Internet Access -- You can check e-mail 24 hours a day at Media Café Popeye, located on the eighth floor of the Kotsu Center, next to Hakata Station (tel. 092/432-8788). It charges ¥390 for 1 hour.

Mail & ATM -- An international post office, with a counter for stamps and mail that is open 24 hours, as well as an ATM that accepts international credit cards, is located next to the Hakata (west) exit of Hakata Station.

Orientation -- Although Hakata Station is the terminus for the Shinkansen bullet train and trains departing for the rest of Kyushu, with most of Fukuoka's hotels clustered nearby, the heart and business center of Fukuoka is an area to the west called Tenjin. It's home to several department stores, its own train station and bus center, a large underground shopping arcade, and restaurants. Just a few minutes' walk from Tenjin is Nakasu, one of Japan's most famous nightlife districts, with more than 2,000 bars, restaurants, and small clubs clustered on what's actually an islet bounded by the Nakagawa River.

Across the river from Nakasu (and a 10-min. walk west of Hakata Station) is Canal City Hakata, an intriguingly designed (by award-winning American architect Jon Jerde) entertainment, hotel, and shopping complex with 125 shops and restaurants. Also nearby and within walking distance are Tochoji Temple, Hakata Machiya Folk Museum, Kushida Shrine, and the Fukuoka Asian Art Museum.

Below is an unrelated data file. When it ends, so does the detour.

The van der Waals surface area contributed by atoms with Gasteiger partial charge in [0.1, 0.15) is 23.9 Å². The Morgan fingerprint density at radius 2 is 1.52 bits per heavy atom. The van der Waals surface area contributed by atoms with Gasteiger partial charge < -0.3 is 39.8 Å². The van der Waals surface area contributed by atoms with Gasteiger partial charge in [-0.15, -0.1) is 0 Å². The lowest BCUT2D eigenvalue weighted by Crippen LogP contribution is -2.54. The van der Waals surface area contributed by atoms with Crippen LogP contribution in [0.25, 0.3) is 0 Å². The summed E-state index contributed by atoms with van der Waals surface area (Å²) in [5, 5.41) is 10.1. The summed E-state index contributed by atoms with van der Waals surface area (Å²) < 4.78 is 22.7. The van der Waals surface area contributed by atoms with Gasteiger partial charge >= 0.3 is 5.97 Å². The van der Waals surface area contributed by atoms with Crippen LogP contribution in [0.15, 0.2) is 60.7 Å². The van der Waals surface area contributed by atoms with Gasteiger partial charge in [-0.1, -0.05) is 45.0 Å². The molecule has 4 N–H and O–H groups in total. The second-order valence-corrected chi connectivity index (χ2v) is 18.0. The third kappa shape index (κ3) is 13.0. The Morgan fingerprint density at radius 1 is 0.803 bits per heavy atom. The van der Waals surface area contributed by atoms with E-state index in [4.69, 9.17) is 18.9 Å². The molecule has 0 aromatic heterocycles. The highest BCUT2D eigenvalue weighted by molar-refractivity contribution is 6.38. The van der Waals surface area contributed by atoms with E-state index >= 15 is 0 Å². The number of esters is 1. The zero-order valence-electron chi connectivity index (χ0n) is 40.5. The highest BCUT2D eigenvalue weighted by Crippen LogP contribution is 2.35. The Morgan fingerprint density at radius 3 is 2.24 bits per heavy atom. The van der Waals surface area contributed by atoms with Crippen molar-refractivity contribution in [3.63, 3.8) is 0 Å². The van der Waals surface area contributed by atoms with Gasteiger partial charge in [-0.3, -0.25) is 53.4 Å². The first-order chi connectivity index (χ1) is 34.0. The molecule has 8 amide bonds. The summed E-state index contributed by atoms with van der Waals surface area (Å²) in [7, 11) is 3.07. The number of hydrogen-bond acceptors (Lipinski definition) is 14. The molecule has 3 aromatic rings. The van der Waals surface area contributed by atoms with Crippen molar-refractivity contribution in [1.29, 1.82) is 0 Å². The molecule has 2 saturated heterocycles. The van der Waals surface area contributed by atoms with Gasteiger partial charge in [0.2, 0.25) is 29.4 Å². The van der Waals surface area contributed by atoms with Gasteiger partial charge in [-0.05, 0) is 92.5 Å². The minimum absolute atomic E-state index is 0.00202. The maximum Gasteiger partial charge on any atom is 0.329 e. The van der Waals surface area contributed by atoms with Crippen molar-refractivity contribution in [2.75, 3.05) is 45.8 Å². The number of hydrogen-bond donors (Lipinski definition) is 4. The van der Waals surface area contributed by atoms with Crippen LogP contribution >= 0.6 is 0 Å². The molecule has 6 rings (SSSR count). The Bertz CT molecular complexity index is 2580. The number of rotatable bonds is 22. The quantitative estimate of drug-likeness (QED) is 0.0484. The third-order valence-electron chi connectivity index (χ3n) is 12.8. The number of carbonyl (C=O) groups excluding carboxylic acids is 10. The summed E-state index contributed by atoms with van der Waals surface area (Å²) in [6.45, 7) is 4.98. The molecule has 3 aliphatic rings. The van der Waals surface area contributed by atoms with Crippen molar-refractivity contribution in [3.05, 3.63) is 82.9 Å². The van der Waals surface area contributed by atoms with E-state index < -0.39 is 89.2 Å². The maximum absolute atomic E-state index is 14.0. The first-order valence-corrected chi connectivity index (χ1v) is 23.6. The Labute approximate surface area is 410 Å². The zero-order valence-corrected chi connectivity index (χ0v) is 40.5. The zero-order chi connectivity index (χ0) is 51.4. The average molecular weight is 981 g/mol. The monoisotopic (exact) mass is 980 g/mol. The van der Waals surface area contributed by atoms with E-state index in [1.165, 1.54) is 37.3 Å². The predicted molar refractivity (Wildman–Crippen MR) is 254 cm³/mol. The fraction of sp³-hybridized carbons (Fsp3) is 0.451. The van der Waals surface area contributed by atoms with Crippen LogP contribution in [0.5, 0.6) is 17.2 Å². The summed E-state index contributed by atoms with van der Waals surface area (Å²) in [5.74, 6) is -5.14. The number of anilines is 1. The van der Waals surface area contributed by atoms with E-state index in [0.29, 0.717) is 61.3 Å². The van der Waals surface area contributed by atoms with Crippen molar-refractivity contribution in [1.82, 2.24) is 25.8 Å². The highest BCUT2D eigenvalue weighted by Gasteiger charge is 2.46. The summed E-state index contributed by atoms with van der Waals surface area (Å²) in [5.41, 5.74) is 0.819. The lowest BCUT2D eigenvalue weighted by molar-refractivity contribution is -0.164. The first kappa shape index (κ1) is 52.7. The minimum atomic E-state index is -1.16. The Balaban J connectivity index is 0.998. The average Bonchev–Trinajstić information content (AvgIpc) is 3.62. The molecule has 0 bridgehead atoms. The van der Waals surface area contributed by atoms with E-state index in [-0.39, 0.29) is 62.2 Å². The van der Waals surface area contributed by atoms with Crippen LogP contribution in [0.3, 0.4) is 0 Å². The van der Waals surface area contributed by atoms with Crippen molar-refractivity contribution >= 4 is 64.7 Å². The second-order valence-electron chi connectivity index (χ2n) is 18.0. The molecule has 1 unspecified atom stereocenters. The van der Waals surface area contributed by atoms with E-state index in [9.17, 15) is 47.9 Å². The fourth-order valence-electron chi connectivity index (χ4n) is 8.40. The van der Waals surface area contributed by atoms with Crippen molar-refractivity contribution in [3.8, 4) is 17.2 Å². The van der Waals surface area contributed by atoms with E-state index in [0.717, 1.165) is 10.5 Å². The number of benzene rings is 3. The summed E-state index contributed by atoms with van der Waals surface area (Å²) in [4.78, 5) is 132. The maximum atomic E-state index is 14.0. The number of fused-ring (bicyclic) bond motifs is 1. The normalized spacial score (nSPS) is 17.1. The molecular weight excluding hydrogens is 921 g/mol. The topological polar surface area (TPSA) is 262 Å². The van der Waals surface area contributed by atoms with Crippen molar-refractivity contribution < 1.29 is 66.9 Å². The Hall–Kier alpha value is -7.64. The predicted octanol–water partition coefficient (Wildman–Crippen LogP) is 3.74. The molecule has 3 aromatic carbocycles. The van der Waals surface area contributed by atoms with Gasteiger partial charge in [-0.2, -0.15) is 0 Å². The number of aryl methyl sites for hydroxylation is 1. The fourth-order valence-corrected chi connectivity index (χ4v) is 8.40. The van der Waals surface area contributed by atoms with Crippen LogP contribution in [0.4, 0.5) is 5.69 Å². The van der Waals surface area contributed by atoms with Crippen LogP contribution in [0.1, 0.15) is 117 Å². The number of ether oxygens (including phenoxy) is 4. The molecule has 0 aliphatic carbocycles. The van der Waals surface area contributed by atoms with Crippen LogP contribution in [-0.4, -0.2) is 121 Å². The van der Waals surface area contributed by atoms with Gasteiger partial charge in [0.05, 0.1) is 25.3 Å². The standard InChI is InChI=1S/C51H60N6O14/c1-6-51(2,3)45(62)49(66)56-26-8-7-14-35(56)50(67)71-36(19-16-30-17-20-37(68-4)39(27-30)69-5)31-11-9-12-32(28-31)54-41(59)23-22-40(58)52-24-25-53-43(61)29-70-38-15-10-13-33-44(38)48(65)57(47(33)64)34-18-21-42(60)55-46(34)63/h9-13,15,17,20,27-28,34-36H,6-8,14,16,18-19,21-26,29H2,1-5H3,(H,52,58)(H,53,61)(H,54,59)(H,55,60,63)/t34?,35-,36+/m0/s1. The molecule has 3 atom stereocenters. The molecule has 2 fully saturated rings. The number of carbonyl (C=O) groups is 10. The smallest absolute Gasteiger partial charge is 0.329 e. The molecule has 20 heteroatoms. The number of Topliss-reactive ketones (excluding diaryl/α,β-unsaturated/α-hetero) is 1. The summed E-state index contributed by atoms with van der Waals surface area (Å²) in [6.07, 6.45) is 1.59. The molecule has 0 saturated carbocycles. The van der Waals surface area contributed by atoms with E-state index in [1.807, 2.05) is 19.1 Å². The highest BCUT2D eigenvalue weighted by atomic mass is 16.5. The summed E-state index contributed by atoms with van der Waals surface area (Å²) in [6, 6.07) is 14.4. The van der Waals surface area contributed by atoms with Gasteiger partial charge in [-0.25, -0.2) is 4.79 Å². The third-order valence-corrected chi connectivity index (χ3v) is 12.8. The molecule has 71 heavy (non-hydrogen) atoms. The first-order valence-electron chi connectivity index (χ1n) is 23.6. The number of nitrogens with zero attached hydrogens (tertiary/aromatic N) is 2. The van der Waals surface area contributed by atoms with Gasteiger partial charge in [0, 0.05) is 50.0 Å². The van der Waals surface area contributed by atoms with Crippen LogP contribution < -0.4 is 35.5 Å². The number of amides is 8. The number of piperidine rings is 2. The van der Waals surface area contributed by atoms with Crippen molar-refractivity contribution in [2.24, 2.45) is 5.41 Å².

Getting Around

You can walk from Hakata Station to most of the attractions recommended below.

By Subway -- Fukuoka City Subway (tel. 092/471-8111; is the easiest method of transportation because there are only three major lines. One line connects Hakata Station to Tenjin (the third stop), passing Nakasu-Kawabata on the way -- the stop for the Nakasu nightlife district. This same line will also take you to Fukuoka Airport. Stops are announced in English. Fares start at ¥200, but if you think you'll be riding a lot, a 1-day subway pass for ¥600 allows unlimited rides.

By Train -- Whereas Hakata Station serves as the terminus for the Shinkansen and Japan Railways trains departing for the rest of Kyushu, Tenjin has its own station, called Nishitetsu Fukuoka Station, located inside the Mitsukoshi department store building and useful for trips to Dazaifu.

By Bus -- The city's two bus terminals are located near Hakata Station at the Kotsu Center and in Tenjin near Nishitetsu Fukuoka Station and Mitsukoshi department store; both are clearly marked in English. Buses running inside the central Hakata-Tenjin District charge a flat fare of ¥100. Most useful for tourists is the so-called "¥100 Bus," which sports a big ¥100 coin on its side and travels a circular route going both directions from Haktaka Station to 18 stops in the downtown area, including Tenjin, Canal City, and the Hakata Riverain shopping/cultural complex.

Note: This information was accurate when it was published, but can change without notice. Please be sure to confirm all rates and details directly with the companies in question before planning your trip.